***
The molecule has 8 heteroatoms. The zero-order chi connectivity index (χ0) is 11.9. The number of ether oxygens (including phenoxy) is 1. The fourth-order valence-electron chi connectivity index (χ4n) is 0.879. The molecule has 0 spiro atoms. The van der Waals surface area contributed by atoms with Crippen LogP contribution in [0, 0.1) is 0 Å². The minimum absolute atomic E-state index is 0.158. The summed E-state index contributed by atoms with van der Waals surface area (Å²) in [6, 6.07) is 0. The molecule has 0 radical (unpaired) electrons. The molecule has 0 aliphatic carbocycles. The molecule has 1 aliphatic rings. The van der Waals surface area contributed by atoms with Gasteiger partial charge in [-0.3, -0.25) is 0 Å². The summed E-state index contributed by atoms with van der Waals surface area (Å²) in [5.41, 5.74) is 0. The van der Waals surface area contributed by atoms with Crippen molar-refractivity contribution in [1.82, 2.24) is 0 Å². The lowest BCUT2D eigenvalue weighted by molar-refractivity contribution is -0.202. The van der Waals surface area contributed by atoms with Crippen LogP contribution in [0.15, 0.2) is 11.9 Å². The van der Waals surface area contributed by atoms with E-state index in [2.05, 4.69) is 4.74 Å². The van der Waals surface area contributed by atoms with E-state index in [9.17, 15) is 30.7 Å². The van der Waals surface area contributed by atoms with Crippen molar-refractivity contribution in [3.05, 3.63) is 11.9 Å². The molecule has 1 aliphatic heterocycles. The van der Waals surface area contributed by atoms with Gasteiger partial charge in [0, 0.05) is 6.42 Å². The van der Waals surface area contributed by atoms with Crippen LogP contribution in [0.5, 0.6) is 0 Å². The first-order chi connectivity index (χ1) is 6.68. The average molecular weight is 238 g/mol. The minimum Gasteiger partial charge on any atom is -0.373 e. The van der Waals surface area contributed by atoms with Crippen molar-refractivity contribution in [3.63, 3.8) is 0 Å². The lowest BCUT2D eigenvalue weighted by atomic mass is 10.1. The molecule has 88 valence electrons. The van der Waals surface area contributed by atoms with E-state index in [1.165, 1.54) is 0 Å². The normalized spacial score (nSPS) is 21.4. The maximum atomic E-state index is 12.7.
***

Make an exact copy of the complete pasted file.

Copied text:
The molecule has 8 heteroatoms. The zero-order chi connectivity index (χ0) is 11.9. The number of ether oxygens (including phenoxy) is 1. The fourth-order valence-electron chi connectivity index (χ4n) is 0.879. The molecule has 0 spiro atoms. The van der Waals surface area contributed by atoms with Crippen LogP contribution in [0, 0.1) is 0 Å². The minimum absolute atomic E-state index is 0.158. The summed E-state index contributed by atoms with van der Waals surface area (Å²) in [6, 6.07) is 0. The molecule has 0 radical (unpaired) electrons. The molecule has 0 aliphatic carbocycles. The molecule has 1 aliphatic rings. The van der Waals surface area contributed by atoms with Gasteiger partial charge in [-0.3, -0.25) is 0 Å². The summed E-state index contributed by atoms with van der Waals surface area (Å²) in [5.41, 5.74) is 0. The van der Waals surface area contributed by atoms with Crippen molar-refractivity contribution in [1.82, 2.24) is 0 Å². The lowest BCUT2D eigenvalue weighted by molar-refractivity contribution is -0.202. The van der Waals surface area contributed by atoms with Crippen LogP contribution in [0.15, 0.2) is 11.9 Å². The van der Waals surface area contributed by atoms with E-state index in [2.05, 4.69) is 4.74 Å². The van der Waals surface area contributed by atoms with E-state index in [9.17, 15) is 30.7 Å². The van der Waals surface area contributed by atoms with Crippen molar-refractivity contribution in [3.05, 3.63) is 11.9 Å². The molecule has 1 aliphatic heterocycles. The van der Waals surface area contributed by atoms with Gasteiger partial charge in [0, 0.05) is 6.42 Å². The van der Waals surface area contributed by atoms with Crippen LogP contribution in [0.5, 0.6) is 0 Å². The first-order chi connectivity index (χ1) is 6.68. The average molecular weight is 238 g/mol. The minimum Gasteiger partial charge on any atom is -0.373 e. The van der Waals surface area contributed by atoms with Crippen molar-refractivity contribution in [3.63, 3.8) is 0 Å². The lowest BCUT2D eigenvalue weighted by atomic mass is 10.1. The molecule has 88 valence electrons. The van der Waals surface area contributed by atoms with E-state index in [1.165, 1.54) is 0 Å². The normalized spacial score (nSPS) is 21.4. The maximum atomic E-state index is 12.7.